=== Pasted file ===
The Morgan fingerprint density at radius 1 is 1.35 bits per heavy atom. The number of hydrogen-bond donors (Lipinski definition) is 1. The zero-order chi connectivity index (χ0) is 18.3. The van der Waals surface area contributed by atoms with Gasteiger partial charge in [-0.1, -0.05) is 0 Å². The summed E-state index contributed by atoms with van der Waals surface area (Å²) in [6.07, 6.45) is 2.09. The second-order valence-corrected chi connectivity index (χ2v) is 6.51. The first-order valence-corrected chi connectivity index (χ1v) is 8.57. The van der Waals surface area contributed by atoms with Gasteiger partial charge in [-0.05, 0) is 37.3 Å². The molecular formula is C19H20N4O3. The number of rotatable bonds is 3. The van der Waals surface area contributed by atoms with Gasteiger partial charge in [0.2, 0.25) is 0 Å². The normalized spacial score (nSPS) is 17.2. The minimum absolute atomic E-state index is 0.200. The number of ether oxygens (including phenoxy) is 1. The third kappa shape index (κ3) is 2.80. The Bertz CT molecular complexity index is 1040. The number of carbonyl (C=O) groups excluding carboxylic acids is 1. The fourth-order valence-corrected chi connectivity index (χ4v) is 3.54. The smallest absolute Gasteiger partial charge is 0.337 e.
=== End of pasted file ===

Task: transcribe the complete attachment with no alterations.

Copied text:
The Morgan fingerprint density at radius 1 is 1.35 bits per heavy atom. The number of hydrogen-bond donors (Lipinski definition) is 1. The zero-order chi connectivity index (χ0) is 18.3. The van der Waals surface area contributed by atoms with Gasteiger partial charge in [-0.1, -0.05) is 0 Å². The summed E-state index contributed by atoms with van der Waals surface area (Å²) in [6.07, 6.45) is 2.09. The second-order valence-corrected chi connectivity index (χ2v) is 6.51. The first-order valence-corrected chi connectivity index (χ1v) is 8.57. The van der Waals surface area contributed by atoms with Gasteiger partial charge in [-0.05, 0) is 37.3 Å². The molecular formula is C19H20N4O3. The number of rotatable bonds is 3. The van der Waals surface area contributed by atoms with Gasteiger partial charge in [0.2, 0.25) is 0 Å². The normalized spacial score (nSPS) is 17.2. The minimum absolute atomic E-state index is 0.200. The number of ether oxygens (including phenoxy) is 1. The third kappa shape index (κ3) is 2.80. The Bertz CT molecular complexity index is 1040. The number of carbonyl (C=O) groups excluding carboxylic acids is 1. The fourth-order valence-corrected chi connectivity index (χ4v) is 3.54. The smallest absolute Gasteiger partial charge is 0.337 e.